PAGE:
Wednesday 24 July 2013

HRH's Favourite TV Show

My cat Her Royal Highness adores the continuing saga of 1960s ad man Don Drapurrrrrr.

Tuesday 23 July 2013

Stoney Creek Music Video

Just one final post on the Battle of Stoney Creek!

Mark McNeil, a veteran journalist at The Hamilton Spectator and a talented singer-songwriter, wrote a wonderful song about the battle to mark its bicentennial. In this recently-posted video, he performs it against a backdrop of locations that you will recognize from my previous posts -- the Gage House, the Battlefield Monument, Smith's Knoll, the battle re-enactment field complete with re-enactors -- and even the actual trickling water of Stoney Creek!

Many thanks to Kay G. of Georgia Girl with an English Heart who found this video on YouTube and passed its link along to me!

Monday 22 July 2013

The Rage of the Maple Leaf

Move over, Hulk! There's a new mild-mannered-to-enraged superhero on the scene!

Maybe it's just me but every time I see this photo sequence, I laugh so hard that I nearly pee my pants. I found these pix over at Calvin's Canadian Cave of Cool but where Cal got them from I don't know. So may I just say: BRAVO to whoever created our latest Canuckian superhero!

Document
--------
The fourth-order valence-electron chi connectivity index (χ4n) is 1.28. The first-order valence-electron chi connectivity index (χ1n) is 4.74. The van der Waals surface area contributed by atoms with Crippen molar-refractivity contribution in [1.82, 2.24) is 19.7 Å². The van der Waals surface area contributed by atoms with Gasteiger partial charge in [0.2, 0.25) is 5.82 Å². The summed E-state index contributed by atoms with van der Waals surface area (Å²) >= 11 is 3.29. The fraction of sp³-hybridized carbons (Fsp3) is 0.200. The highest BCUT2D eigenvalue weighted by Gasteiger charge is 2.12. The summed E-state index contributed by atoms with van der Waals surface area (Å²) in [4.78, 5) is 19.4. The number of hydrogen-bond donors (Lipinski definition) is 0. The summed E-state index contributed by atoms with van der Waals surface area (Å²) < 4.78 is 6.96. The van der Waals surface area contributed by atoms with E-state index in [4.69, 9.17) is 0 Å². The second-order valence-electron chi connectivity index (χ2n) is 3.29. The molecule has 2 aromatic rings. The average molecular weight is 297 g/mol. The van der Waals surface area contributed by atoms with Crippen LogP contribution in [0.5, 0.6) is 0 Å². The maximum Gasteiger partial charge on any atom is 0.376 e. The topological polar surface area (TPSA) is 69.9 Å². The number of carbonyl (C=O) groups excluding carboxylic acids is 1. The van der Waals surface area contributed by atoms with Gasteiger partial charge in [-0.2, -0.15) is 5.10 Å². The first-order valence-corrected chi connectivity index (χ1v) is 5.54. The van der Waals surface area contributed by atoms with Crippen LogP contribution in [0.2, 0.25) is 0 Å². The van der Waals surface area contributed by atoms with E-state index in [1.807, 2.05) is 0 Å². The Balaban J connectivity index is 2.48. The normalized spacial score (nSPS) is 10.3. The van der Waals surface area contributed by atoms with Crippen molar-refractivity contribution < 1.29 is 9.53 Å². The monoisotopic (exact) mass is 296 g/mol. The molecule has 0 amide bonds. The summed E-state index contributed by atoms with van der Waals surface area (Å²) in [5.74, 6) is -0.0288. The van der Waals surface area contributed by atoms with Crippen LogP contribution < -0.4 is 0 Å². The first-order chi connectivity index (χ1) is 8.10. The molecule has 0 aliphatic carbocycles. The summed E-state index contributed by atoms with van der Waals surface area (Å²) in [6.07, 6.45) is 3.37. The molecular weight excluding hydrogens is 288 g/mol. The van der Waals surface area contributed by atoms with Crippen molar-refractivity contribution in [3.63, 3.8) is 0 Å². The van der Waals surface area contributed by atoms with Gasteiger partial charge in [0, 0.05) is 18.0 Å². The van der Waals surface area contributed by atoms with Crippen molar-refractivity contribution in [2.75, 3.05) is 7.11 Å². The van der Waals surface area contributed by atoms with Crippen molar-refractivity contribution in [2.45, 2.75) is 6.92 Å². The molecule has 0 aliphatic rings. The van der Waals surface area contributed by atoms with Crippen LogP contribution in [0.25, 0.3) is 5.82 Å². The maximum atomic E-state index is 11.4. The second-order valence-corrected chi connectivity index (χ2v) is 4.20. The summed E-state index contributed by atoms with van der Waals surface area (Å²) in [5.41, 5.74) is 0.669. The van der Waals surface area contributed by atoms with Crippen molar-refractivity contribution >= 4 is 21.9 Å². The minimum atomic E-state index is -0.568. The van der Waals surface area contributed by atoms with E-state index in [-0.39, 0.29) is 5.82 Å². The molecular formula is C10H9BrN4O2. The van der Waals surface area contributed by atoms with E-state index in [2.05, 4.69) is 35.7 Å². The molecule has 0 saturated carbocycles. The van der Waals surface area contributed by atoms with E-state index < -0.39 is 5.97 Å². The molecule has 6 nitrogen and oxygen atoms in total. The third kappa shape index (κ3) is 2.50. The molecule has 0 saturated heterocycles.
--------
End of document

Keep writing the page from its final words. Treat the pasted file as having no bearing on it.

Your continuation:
Saturday 20 July 2013

Thursday 18 July 2013

In My Own Defence

Yes, I am a middle-aged lesbian who has an inexplicable fascination with Colin Firth as Mr. Darcy. But in my own defence, at least I'm not one of those crazy Janeites who worship all things Austen. Their obsessiveness is satirized in this new over-the-top movie Austenland. It looks like a total hoot! I MUST see it when it comes to Edmonton!

I wonder if My Rare One would buy me one of those life-sized cardboard cut-out figures of Mr. Darcy/Colin Firth for Christmas? Hmmm . . . .

Wednesday 17 July 2013

Mr. Darcy in the News